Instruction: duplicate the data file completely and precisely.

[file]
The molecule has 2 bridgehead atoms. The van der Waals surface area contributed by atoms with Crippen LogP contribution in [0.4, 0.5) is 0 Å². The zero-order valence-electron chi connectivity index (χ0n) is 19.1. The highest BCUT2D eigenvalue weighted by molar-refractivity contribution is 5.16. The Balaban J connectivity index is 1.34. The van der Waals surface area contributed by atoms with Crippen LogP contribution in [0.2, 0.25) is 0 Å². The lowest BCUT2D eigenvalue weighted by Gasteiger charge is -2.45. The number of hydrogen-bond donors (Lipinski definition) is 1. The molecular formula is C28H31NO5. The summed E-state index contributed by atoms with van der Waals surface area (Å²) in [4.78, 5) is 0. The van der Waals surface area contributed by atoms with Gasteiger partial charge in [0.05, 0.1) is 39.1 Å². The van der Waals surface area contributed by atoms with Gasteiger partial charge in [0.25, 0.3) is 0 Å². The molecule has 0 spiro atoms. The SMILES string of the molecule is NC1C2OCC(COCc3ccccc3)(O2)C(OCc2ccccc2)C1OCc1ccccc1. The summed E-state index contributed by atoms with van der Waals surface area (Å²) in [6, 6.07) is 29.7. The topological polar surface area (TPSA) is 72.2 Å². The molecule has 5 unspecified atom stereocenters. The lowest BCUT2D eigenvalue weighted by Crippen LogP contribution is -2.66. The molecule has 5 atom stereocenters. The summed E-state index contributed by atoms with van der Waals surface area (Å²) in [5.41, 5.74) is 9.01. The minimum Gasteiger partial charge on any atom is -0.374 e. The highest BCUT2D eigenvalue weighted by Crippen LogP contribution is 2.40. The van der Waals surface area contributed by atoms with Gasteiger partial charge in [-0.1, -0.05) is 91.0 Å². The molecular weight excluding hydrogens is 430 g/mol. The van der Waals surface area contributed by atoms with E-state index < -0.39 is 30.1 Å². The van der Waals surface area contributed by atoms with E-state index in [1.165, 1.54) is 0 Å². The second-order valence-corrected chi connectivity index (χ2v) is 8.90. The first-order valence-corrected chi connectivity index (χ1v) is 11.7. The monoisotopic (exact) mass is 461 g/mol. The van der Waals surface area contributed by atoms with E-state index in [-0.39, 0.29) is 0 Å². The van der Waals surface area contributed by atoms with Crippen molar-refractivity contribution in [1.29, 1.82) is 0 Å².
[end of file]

The molecule has 2 bridgehead atoms. The van der Waals surface area contributed by atoms with Crippen LogP contribution in [0.4, 0.5) is 0 Å². The zero-order valence-electron chi connectivity index (χ0n) is 19.1. The highest BCUT2D eigenvalue weighted by molar-refractivity contribution is 5.16. The Balaban J connectivity index is 1.34. The van der Waals surface area contributed by atoms with Crippen LogP contribution in [0.2, 0.25) is 0 Å². The lowest BCUT2D eigenvalue weighted by Gasteiger charge is -2.45. The number of hydrogen-bond donors (Lipinski definition) is 1. The molecular formula is C28H31NO5. The summed E-state index contributed by atoms with van der Waals surface area (Å²) in [4.78, 5) is 0. The van der Waals surface area contributed by atoms with Gasteiger partial charge in [0.05, 0.1) is 39.1 Å². The van der Waals surface area contributed by atoms with Gasteiger partial charge in [0.25, 0.3) is 0 Å². The molecule has 0 spiro atoms. The SMILES string of the molecule is NC1C2OCC(COCc3ccccc3)(O2)C(OCc2ccccc2)C1OCc1ccccc1. The summed E-state index contributed by atoms with van der Waals surface area (Å²) in [6, 6.07) is 29.7. The topological polar surface area (TPSA) is 72.2 Å². The molecule has 5 unspecified atom stereocenters. The lowest BCUT2D eigenvalue weighted by Crippen LogP contribution is -2.66. The molecule has 5 atom stereocenters. The summed E-state index contributed by atoms with van der Waals surface area (Å²) in [5.41, 5.74) is 9.01. The minimum Gasteiger partial charge on any atom is -0.374 e. The highest BCUT2D eigenvalue weighted by Crippen LogP contribution is 2.40. The van der Waals surface area contributed by atoms with Gasteiger partial charge in [-0.1, -0.05) is 91.0 Å². The molecular weight excluding hydrogens is 430 g/mol. The van der Waals surface area contributed by atoms with E-state index < -0.39 is 30.1 Å². The van der Waals surface area contributed by atoms with E-state index in [1.165, 1.54) is 0 Å². The second-order valence-corrected chi connectivity index (χ2v) is 8.90. The first-order valence-corrected chi connectivity index (χ1v) is 11.7. The monoisotopic (exact) mass is 461 g/mol. The van der Waals surface area contributed by atoms with E-state index in [-0.39, 0.29) is 0 Å². The van der Waals surface area contributed by atoms with Crippen molar-refractivity contribution in [1.29, 1.82) is 0 Å².